Ronnie James Dio : Show Review
: Chicago: 12.01.2002
by Dave Dalka
This week, Ronnie James Dio rocked the
House of Blues in Chicago along with opening acts Kings X and Hammerfall.
The man is still atop the mountain. Sure, the days of battling laser sphinxes,
flamethrowers, and arena tours have past, but in a 1,000-seat intimate
setting, the show is perhaps more special.
This is perhaps because the music Dio has
made, and still makes on his latest album Killing the Dragon (the title
track of which is outstanding), simply stands on its own. No one "body
surfs" and there are no "mosh pits". People are just there
to admire the performers as a group, as individuals via such age-old concepts
as guitar and drum solos and people who were there focused on the performer,
singing almost every word and being kind to their neighbors in the crowd.
The world we live in today has too little of this, maybe it's because
we spend so much time surround by performers that are in the valley, not
the top of the silver mountain.
Ronnie included music for all four decades of his albums
and among three of his bands! I was truly amazed at how well Ronnie's
voice has aged over this time, while he's lost a little high end, he always
sang with that deep, distinctive voice and the songs have lost little
in comparison with other vocalists his age. Jimmy Bain's bass playing
is as strong and rock steady as ever. Doug Alderich's guitar playing was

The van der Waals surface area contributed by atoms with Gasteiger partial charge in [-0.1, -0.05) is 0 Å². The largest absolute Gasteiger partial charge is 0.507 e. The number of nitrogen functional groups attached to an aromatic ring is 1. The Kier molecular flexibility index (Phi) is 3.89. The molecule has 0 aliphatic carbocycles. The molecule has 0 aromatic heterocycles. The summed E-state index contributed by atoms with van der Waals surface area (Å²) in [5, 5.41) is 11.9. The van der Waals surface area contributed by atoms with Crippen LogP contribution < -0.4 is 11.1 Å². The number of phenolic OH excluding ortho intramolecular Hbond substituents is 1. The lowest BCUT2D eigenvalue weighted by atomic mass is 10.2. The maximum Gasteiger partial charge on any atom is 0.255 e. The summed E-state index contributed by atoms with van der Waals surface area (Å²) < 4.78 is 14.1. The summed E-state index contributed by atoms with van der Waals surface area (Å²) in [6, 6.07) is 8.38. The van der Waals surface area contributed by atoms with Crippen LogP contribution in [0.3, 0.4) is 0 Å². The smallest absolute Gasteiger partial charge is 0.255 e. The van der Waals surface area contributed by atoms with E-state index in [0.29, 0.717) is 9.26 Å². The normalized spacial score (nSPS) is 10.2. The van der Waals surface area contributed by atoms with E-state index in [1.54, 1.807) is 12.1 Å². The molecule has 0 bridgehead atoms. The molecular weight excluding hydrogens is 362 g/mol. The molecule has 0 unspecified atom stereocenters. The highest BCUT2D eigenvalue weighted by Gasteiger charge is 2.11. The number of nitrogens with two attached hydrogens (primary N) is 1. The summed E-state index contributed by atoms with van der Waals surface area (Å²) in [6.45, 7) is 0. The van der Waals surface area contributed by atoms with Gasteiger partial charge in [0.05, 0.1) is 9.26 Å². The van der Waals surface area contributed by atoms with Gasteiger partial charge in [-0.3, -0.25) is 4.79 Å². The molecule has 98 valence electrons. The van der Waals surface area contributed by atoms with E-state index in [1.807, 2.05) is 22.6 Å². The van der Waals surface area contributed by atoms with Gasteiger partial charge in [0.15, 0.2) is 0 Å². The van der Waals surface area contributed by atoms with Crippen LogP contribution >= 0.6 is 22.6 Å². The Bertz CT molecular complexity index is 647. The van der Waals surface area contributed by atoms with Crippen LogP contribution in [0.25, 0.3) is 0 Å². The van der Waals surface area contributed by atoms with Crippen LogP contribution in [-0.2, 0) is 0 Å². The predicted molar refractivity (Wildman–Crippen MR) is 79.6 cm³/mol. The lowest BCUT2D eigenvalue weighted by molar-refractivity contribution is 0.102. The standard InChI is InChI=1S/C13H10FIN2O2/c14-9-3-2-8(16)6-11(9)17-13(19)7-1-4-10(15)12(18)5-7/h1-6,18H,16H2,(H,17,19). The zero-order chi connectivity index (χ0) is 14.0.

good on the new songs and on the Black Sabbath and Rainbow songs, but
most of his guitar solos from the Vivian Campbell era could use some fine
tuning as it appears they have very different styles. Scott Warren's keyboard
playing was unique on all the songs, giving them a fresh flavor, it's
also nice to see the keyboard player on stage being treated as an integral
part of the band another almost and forgotten art. Simon Wright's (former
AC/DC, Dio, UFO, etc) Drum playing and solo were both excellent.
Killing the Dragon
Don't Talk to Strangers
- Part 1
on the Silver Mountain
of the Sea
- Part 2
Live Rock and Roll
of the Last Day
Up and Shout
Last in Line
in the Dark
As a whole the band all performed great
as a unit. This is a good thing because later this month they are scheduled
to record a show for a future DVD release, if they perform as well as
on this night that should definitely be something worth owning. I walked
away from the experience being none too disappointed in the set list
either, acts that have been around a long time struggle to do this.
Dio only played a few songs off his current release and mixed in his
best songs among the rest, my only wish would be for him to play more
songs with less opening acts. All in all, as Dio comes to your town,
it's well worth the trip to climb the mountain; you might even find
the elusive rainbow!
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